Saturday, July 3, 2010
I’m looking forward to the memories of right now…
First, allow me to apologize for not putting up many pictures. Anyone who knows me knows that I don’t take many pictures. But more than that, it takes a very long time to post them because the internet connection is slower than we’re all used to.
GOALLLLLLLLLL!!!!!!!!! The room erupts. Elijah (the watchman), Timothy (one of the Aya Centre employees), Uncle Solo (the driver) and I jump around yelling GOALLL and hugging. Sonny (our tour guide and one of the smoothest brothas you’ll ever meet) runs over from the big house jumping and blowing his whistle. If I weren’t familiar with soccer I would’ve thought Ghana had won the entire World Cup. Horns, music, and screams echo throughout the entire neighborhood. And what a shot it was.
Off to the bar at halftime we went, Chez Afrique. Food came secondary to the game for Sonny and I. I listened to the folks speaking Twi (the most common language aside from English) attempting to follow along with the conversations. Shrieks and screams as the Black Stars attacked were heard all around. Kyale (pronounced chalay) was said over and over. It’s a slang word for homey, man, or buddy. We might use it saying “ah man or oh man.” Red card in the last minutes of extra time… Penalty kick awarded. Everyone was jumping up and down, hugging, and singing “OOOLLLEEEEEEY, OLLLEEEEEY, OLLLEEEY,” etc. “Off the woodwork,” says the Ghanaian commentator. Silence… Sonny fell to the floor.
I think you get it now. After the loss the bar cleared out. Tears fell; you could sense anger and hurt in the air. Finally the band began to play the peaceful tunes of Bob Marley. Some frowns turned to smiles and folk began to drink and dance away the pain of losing. And for that man wearing #3, Gyan, the weight of a continent on his shoulders. A place I’d never want to be in. A pause in the music came and the bar sings the Ghanaian National Anthem in unison.
Even a day later you could tell the excitement has not fully returned to this friendly, up tempo peoples.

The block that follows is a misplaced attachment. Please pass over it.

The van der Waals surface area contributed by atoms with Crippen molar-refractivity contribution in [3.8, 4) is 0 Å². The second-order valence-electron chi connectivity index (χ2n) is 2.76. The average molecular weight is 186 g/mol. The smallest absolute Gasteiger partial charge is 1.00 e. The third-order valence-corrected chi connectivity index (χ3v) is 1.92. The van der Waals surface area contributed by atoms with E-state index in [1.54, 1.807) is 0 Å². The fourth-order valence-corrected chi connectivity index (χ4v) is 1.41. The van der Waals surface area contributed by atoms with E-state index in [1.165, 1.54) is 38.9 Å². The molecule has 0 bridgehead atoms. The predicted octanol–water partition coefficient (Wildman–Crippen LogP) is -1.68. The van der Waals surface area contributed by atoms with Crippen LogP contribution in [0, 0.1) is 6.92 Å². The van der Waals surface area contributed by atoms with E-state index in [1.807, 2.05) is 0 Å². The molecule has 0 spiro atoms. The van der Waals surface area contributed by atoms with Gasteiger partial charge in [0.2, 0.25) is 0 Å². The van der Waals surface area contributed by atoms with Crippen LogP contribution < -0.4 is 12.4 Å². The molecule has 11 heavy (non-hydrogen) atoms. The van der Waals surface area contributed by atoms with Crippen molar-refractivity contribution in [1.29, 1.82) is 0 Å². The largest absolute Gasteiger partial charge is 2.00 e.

Studying the sociology of sport as an undergrad forces me to think about sports in a different light. The pride, belonging, and attachment that sports bring with it. Soccer is heightened across the world. And in this case, the Cup being in Africa, the only African team left, it was hard to accept. And now we’re left with Spain, Germany, Uruguay, and the Dutch. There’s no team to root for that looks like me ☺.
After returning home from the Chez Afrique I was lying in bed and heard a loud noise in the bathroom (connected to my room). I knew someone was in the shower and figured the soap or shampoo had fallen. Then a knock on the door, it creeks open. “Abdul,” says one student holding the back of his head dressed only in his towel. “Sorry to bother you but I just fell and hit my head and I think I’m bleeding.” Bleeding he was. We spent a few hours in a Ghanaian hospital. It was interesting to hear the doctor talk about the politics of being a doctor and the hospital as an institution. But what was most fun was negotiating the price for his stitches. I thought of Frances while I was there. Frances was a fellow MacArthur scholar that left his secure job as a pediatrician in Ghana to attend the Masters in Public Health program at UMN so that he could study preventative methods in childbirth. He told me he couldn’t stand to send another woman back to her village without the child she was supposed to return with. He’s graduated and back in Ghana. I hope to connect with him. We need more people like Frances.
Have I mentioned the food?!?!?! My goodness. I’ll save it for my next blog.
I’ll be at the beach tomorrow. Don’t be jealous, Halwa. Reubs, Keith, and Andrea, I’m going to try and get up with Uncle this week. Laura, I have to call Moses. Haven’t been on facebook since I arrived.
The life and times of amo…